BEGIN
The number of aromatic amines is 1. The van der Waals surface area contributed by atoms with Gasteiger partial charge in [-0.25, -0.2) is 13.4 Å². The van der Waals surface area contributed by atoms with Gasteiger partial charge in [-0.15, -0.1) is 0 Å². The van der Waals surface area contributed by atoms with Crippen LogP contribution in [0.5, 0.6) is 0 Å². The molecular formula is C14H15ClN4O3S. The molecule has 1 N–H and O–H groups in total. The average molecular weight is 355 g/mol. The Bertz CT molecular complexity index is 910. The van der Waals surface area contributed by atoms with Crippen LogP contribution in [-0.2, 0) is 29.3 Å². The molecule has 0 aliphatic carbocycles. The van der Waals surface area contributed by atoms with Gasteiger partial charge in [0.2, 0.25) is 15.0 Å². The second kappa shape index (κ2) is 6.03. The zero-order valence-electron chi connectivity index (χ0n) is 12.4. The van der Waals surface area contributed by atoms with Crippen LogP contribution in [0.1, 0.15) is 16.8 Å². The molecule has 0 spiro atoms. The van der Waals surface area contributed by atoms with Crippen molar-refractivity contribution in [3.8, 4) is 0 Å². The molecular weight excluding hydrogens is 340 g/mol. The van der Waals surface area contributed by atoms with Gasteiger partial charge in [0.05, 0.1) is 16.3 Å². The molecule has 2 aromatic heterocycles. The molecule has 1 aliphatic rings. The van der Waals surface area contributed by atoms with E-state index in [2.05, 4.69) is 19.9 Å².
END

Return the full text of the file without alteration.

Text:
The number of aromatic amines is 1. The van der Waals surface area contributed by atoms with Gasteiger partial charge in [-0.25, -0.2) is 13.4 Å². The van der Waals surface area contributed by atoms with Gasteiger partial charge in [-0.15, -0.1) is 0 Å². The van der Waals surface area contributed by atoms with Crippen LogP contribution in [0.5, 0.6) is 0 Å². The molecular formula is C14H15ClN4O3S. The molecule has 1 N–H and O–H groups in total. The average molecular weight is 355 g/mol. The Bertz CT molecular complexity index is 910. The van der Waals surface area contributed by atoms with Crippen LogP contribution in [-0.2, 0) is 29.3 Å². The molecule has 0 aliphatic carbocycles. The van der Waals surface area contributed by atoms with Gasteiger partial charge in [0.2, 0.25) is 15.0 Å². The second kappa shape index (κ2) is 6.03. The zero-order valence-electron chi connectivity index (χ0n) is 12.4. The van der Waals surface area contributed by atoms with Crippen LogP contribution in [0.1, 0.15) is 16.8 Å². The molecule has 0 spiro atoms. The van der Waals surface area contributed by atoms with Crippen molar-refractivity contribution in [3.8, 4) is 0 Å². The molecular weight excluding hydrogens is 340 g/mol. The van der Waals surface area contributed by atoms with Gasteiger partial charge in [0.05, 0.1) is 16.3 Å². The molecule has 2 aromatic heterocycles. The molecule has 1 aliphatic rings. The van der Waals surface area contributed by atoms with E-state index in [2.05, 4.69) is 19.9 Å².